This book chapter (2022) reviews the use of psilocybin in the treatment of addiction with a specific focus on smoking (tobacco use disorder, TUD). After exploring the historical use of psychedelics to treat addiction, modern research on the topic is reviewed. The anti-addiction properties of psychedelics differ but are consistent with the notion that the persisting positive behaviour change prompted by psychedelic therapy is due to the amplification of psychotherapeutic processes.
“This manuscript reviews research suggesting that classic psychedelics (5-HT2A receptor agonists) are effective in treating addictions including tobacco use disorder. I review historical research from the 1950s to 1970s suggesting that classic psychedelics are associated with addiction recovery across pharmacologically distinct drugs of addiction. I then review anthropological reports about the ceremonial use of classic psychedelics and epidemiological studies that are consistent with anti-addiction efficacy. I review modern research using psilocybin in the treatment of alcohol use disorder and tobacco use disorder. Both lines of research show high success rates in preliminary studies. General anti-addiction efficacy across a variety of classes of addictive drugs is consistent with the notion that the persisting positive behaviour change prompted by psychedelic therapy is due to the amplification of psychotherapeutic processes. Future research should examine the classic psychedelic treatment of additional substance use disorders including for opioids, cocaine, methamphetamine, and cannabis, and other disorders broadly characterized as addictions (e.g., obesity, problem gambling, hypersexual disorder). Future research should also explore addiction treatments with other classic psychedelics including LSD, mescaline, DMT, 5-MeO-DMT, and yet-to-be-discovered compounds. Experimental research is also needed to test different protocols for the delivery of classic psychedelic therapy for addictions. Given the staggering societal costs of substance use disorders, including the mortality caused by tobacco smoking, it is critical that public funding be made available for scientists to follow up on promising early findings of classic psychedelics in addiction treatment. The costs and risks of not conducting such research are too great.”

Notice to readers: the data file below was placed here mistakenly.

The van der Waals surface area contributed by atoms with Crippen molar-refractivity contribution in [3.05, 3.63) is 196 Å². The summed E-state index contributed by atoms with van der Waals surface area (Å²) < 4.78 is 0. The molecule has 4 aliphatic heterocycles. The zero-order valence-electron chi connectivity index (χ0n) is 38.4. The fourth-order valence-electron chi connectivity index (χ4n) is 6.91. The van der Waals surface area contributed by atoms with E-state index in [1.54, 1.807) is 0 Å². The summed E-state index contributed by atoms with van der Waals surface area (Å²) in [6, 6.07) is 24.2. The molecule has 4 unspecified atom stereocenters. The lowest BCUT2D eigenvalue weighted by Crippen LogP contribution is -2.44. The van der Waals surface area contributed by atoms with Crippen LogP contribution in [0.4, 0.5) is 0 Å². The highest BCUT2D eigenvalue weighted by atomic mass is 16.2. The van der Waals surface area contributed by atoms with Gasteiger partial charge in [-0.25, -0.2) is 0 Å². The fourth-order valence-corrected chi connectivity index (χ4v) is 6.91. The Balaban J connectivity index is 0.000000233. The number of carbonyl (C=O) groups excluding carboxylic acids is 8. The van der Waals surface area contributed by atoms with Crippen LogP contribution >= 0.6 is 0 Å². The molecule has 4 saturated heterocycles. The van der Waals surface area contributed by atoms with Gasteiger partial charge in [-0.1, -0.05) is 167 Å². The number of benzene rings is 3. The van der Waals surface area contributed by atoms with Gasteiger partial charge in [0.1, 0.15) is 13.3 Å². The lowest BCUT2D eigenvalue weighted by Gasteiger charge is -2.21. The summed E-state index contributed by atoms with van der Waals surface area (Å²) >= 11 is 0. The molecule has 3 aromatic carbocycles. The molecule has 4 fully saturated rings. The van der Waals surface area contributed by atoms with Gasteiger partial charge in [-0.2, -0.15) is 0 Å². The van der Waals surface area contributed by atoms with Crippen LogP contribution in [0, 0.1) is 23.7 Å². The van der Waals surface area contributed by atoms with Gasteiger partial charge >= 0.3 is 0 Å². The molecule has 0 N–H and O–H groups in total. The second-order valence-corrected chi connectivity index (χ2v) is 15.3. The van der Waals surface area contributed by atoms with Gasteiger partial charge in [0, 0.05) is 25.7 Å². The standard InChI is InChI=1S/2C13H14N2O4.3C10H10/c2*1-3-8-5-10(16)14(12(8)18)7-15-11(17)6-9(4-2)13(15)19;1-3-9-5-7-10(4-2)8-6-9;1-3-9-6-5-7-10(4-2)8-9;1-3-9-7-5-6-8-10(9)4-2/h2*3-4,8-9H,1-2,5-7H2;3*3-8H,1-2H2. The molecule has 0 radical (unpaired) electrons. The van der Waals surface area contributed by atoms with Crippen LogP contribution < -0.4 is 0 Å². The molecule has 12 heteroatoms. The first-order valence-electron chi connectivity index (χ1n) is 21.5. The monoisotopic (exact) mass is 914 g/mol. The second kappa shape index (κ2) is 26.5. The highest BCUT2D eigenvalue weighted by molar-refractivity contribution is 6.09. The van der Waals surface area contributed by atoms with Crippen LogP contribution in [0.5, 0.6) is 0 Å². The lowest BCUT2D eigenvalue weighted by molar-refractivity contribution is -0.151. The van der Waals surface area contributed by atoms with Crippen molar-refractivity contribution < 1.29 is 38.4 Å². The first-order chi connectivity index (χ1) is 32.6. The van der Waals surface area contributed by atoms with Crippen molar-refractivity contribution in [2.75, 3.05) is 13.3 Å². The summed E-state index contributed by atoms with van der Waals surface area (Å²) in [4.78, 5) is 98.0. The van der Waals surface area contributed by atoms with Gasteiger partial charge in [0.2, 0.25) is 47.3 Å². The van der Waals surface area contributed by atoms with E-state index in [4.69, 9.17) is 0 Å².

Author: Matthew W. Johnson
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Current Topics in Behavioral Neurosciences
June 16, 2022
Authors associated with this publication with profiles on BlossomMatthew Johnson
Matthew Johnson is an Associate Professor of Psychiatry and Behavioral Sciences at Johns Hopkins University. His research is concerned with addiction medicine, drug abuse, and drug dependence.
Institutes associated with this publicationJohns Hopkins University
Johns Hopkins University (Medicine) is host to the Center for Psychedelic and Consciousness Research, which is one of the leading research institutes into psychedelics. The center is led by Roland Griffiths and Matthew Johnson.